Pet food has been identified as a source of pathogenic bacteria, including Salmonella and Escherichia coli. A recent outbreak linked to Salmonella-contaminated pet treats infected >150 people in the United States. The mechanism by which contaminated pet food leads to human illness has not been explicated, and pet owners' food safety knowledge and their pet food handling practices have not been reported. This study was conducted to evaluate pet owners' food safety knowledge and pet food handling practices through an online consumer survey. The survey consisted of 62 questions and assessed (i) owners' food safety knowledge and pet food handling practices; (ii) owners' interaction with pets; and (iii) owners' risk perception related to their own health, their children's health, and their pets' health. The survey was pilot tested among 59 pet owners before distribution to a national consumer panel managed by Qualtrics XM (Provo, UT). All participants (n = 1,040) were dog and/or cat owners in the United States. Almost all pet owners (93%) interacted with their pets, and most cuddled, allowed their pets to lick them, and slept with their pets. Less than one-third of pet owners washed their hands with soap after interacting with their pets. Over half (58%) of the owners reported washing their hands after feeding their pets. Most pet owners fed their pets dry pet food and dry pet treats. Some fed their pets raw meat or raw animal product diets because they believed these diets to be beneficial to the pet's overall health. Many owners (78%) were unaware of pet food recalls or outbreaks associated with foodborne pathogens. Less than 25% considered dry pet foods and treats as a potential source of foodborne pathogens. Pet owners were more concerned when seeing news about pets becoming ill from pet food and less concerned when seeing news about people becoming ill from pet food. The findings of this study indicated the need for consumer education about handling pet food. These results can help researchers develop more accurate risk assessment models and consumer education messages related to pet food handling.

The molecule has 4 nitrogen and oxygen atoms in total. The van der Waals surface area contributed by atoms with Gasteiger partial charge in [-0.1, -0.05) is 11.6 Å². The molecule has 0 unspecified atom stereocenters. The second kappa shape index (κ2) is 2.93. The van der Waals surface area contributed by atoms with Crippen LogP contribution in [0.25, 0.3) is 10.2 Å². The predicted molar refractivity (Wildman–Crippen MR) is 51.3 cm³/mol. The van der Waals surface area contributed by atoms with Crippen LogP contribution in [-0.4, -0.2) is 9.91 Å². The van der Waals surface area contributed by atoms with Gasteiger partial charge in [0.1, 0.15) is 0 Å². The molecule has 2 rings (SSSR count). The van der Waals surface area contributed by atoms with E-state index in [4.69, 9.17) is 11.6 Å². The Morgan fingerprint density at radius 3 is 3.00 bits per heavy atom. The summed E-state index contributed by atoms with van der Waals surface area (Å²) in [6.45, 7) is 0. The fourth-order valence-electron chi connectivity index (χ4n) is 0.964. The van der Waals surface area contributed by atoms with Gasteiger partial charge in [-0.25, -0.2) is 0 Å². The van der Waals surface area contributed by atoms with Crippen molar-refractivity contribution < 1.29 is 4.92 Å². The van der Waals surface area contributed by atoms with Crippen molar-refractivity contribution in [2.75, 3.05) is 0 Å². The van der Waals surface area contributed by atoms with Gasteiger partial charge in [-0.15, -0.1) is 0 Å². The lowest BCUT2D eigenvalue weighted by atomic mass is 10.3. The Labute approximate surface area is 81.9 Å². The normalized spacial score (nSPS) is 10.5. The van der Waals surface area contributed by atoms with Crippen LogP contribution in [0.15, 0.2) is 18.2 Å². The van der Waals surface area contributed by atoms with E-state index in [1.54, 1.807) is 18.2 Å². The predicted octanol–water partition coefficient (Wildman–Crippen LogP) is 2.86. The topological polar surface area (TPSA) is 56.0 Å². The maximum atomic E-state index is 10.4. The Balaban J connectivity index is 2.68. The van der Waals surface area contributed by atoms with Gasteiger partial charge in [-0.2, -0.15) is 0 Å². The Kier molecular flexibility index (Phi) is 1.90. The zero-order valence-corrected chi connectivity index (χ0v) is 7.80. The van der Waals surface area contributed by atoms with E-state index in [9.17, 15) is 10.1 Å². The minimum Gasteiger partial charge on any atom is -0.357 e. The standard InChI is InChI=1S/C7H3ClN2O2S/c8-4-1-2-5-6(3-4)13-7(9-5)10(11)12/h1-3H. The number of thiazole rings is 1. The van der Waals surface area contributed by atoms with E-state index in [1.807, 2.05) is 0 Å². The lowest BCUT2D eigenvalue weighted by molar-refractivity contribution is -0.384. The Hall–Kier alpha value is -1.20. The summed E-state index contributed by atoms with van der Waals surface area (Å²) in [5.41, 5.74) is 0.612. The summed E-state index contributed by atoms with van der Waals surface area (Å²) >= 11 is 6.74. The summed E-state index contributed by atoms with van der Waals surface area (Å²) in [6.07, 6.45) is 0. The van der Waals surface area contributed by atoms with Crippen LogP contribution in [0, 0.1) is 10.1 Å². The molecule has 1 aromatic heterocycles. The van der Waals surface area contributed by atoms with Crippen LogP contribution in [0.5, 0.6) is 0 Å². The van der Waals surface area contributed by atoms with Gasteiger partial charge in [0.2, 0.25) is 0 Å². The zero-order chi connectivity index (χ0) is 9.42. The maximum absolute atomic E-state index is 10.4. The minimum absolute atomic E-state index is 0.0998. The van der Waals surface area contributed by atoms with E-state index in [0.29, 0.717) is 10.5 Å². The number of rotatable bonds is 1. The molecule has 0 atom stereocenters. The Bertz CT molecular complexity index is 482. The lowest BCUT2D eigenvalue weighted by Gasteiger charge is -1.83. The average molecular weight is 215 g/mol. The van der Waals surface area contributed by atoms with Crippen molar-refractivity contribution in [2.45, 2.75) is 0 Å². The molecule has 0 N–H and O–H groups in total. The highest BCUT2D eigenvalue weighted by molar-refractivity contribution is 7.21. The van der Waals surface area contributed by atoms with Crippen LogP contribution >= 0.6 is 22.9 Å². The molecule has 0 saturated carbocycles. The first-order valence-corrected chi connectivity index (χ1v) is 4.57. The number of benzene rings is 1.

Most surveyed pet owners were unaware of pet food recalls or outbreaks due to pathogens.
Pet owners may lack knowledge of safe pet food handling practices.
Most pet owners perceived raw meat and animal parts to pose a microbial risk.
Owners were more concerned about pets than people becoming ill from pet food.
Many pet owners got pet food safety information from television and social media.